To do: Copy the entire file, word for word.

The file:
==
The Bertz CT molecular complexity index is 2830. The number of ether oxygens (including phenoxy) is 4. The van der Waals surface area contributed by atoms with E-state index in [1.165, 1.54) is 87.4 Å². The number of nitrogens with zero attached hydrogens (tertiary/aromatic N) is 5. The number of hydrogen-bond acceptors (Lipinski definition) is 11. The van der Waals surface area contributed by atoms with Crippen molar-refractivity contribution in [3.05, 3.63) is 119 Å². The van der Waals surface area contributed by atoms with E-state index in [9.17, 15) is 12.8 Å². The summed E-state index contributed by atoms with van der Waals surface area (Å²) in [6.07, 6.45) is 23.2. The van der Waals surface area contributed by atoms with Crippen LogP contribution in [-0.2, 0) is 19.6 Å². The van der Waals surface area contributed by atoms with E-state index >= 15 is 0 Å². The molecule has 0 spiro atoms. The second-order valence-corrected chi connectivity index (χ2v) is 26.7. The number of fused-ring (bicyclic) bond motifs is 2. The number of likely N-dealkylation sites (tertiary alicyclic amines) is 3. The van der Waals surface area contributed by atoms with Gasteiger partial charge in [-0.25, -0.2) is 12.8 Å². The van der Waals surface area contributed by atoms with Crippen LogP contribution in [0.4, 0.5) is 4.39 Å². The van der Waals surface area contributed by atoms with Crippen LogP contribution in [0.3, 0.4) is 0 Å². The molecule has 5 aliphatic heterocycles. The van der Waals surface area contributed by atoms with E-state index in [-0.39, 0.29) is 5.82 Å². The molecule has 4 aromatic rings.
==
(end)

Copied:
The Bertz CT molecular complexity index is 2830. The number of ether oxygens (including phenoxy) is 4. The van der Waals surface area contributed by atoms with E-state index in [1.165, 1.54) is 87.4 Å². The number of nitrogens with zero attached hydrogens (tertiary/aromatic N) is 5. The number of hydrogen-bond acceptors (Lipinski definition) is 11. The van der Waals surface area contributed by atoms with Crippen molar-refractivity contribution in [3.05, 3.63) is 119 Å². The van der Waals surface area contributed by atoms with E-state index in [9.17, 15) is 12.8 Å². The summed E-state index contributed by atoms with van der Waals surface area (Å²) in [6.07, 6.45) is 23.2. The van der Waals surface area contributed by atoms with Crippen LogP contribution in [-0.2, 0) is 19.6 Å². The van der Waals surface area contributed by atoms with E-state index >= 15 is 0 Å². The molecule has 0 spiro atoms. The second-order valence-corrected chi connectivity index (χ2v) is 26.7. The number of fused-ring (bicyclic) bond motifs is 2. The number of likely N-dealkylation sites (tertiary alicyclic amines) is 3. The van der Waals surface area contributed by atoms with Gasteiger partial charge in [-0.25, -0.2) is 12.8 Å². The van der Waals surface area contributed by atoms with Crippen LogP contribution in [0.4, 0.5) is 4.39 Å². The van der Waals surface area contributed by atoms with Crippen LogP contribution in [0.3, 0.4) is 0 Å². The molecule has 5 aliphatic heterocycles. The van der Waals surface area contributed by atoms with E-state index in [-0.39, 0.29) is 5.82 Å². The molecule has 4 aromatic rings.